In an absolutely brilliant and (of course!) purely technical session called "Disk Workload charactherization on ESX",  Richard McDougall explained how you can solve disk I/O problems by capturing in depth monitoring data and analyzing it.  
 

 
 
Simply type the comment below in the ESX Console (COS):
/usr/lib/vmware/bin/vscsiStats -h
 
and you can get a wealth of disk I/O stats. This vscsistat software seems to use a light weight probe that is part of the virtualized HBA drivers (Buslogic of LSI Logic). This of course implies that you are measuring at the level of one VM, you can not a complete overview of the usage of your storage arrays this way. It's purpose is to help you understand what the application running in a particular VM is doing. It also works if you use an iSCSI (or FC) iniator on the ESX hypervisor level as all blockcommands are still passing through the virtual HBA. If you use an iniator on your guest OS level, you won't get any stats however.
 
The following data can be gathered: 
  • I/O block size
  • latency
  • Seek distance/spatial locality
  • Outstanding I/Os (queues)
  • I/O arrival time/ Latency
  
In other words everything you need to know to get a very good idea about your application's disk access profile. 
You can get histograms of latency, I/O blocksizes and so on. Unless you  perform a full trace, Richard assured us that this is a very light weight process that can be run on production systems with very little performance loss.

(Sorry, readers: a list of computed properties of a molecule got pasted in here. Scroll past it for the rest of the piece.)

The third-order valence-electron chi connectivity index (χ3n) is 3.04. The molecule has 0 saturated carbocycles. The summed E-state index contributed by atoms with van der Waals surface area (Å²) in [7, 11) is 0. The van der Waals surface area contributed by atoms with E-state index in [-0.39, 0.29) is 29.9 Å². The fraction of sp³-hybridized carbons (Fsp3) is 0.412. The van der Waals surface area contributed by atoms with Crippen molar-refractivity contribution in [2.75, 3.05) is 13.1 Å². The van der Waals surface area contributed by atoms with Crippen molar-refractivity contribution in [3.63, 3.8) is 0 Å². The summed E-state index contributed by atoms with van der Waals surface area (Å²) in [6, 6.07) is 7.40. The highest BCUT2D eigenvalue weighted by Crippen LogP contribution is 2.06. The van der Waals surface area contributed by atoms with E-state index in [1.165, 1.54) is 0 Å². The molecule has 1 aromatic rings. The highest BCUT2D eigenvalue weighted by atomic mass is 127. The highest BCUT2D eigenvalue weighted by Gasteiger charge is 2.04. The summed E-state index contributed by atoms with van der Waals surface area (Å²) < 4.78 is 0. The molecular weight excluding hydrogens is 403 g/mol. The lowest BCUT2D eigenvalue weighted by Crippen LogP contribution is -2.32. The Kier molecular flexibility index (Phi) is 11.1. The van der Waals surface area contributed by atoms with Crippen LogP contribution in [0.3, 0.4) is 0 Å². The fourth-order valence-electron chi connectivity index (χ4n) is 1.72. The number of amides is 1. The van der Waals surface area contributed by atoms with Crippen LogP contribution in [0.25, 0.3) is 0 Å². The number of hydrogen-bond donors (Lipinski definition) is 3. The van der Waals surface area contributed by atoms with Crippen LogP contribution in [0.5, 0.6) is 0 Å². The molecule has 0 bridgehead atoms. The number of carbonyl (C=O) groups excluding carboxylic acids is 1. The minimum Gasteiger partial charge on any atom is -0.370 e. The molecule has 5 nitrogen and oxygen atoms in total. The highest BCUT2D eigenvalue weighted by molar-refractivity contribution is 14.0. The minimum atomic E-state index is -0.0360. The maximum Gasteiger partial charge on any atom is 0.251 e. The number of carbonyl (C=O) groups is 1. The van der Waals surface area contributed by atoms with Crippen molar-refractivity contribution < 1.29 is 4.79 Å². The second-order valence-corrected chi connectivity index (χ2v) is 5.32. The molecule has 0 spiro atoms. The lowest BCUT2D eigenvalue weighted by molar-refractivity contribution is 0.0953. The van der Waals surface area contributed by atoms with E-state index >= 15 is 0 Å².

Knowing for example which blocksize your application uses most frequently can help a lot, as the blocksize of the guest should align with the blocksize of backend (your storage array).
 
Another tip I picked up:Transactions (commit) on databases consist of update writes on the logs (latency!), while most databases then perform async writes to the actual database. So you need to place your logs on a low latency array, while your disk arrray where your database data resides just needs to have enough bandwidth and write cache memory.

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  • blckgrffn - Thursday, February 28, 2008 - link

    Thank you - working through some of this right now, needed a good way to quantify storage needs other than capacity for our storage folks. Good stuff.

    Nat
    Reply
  • JohanAnandtech - Friday, February 29, 2008 - link

    You're welcome!

    The next days we'll have more on VMWorld and Virtualization in general.
    Reply

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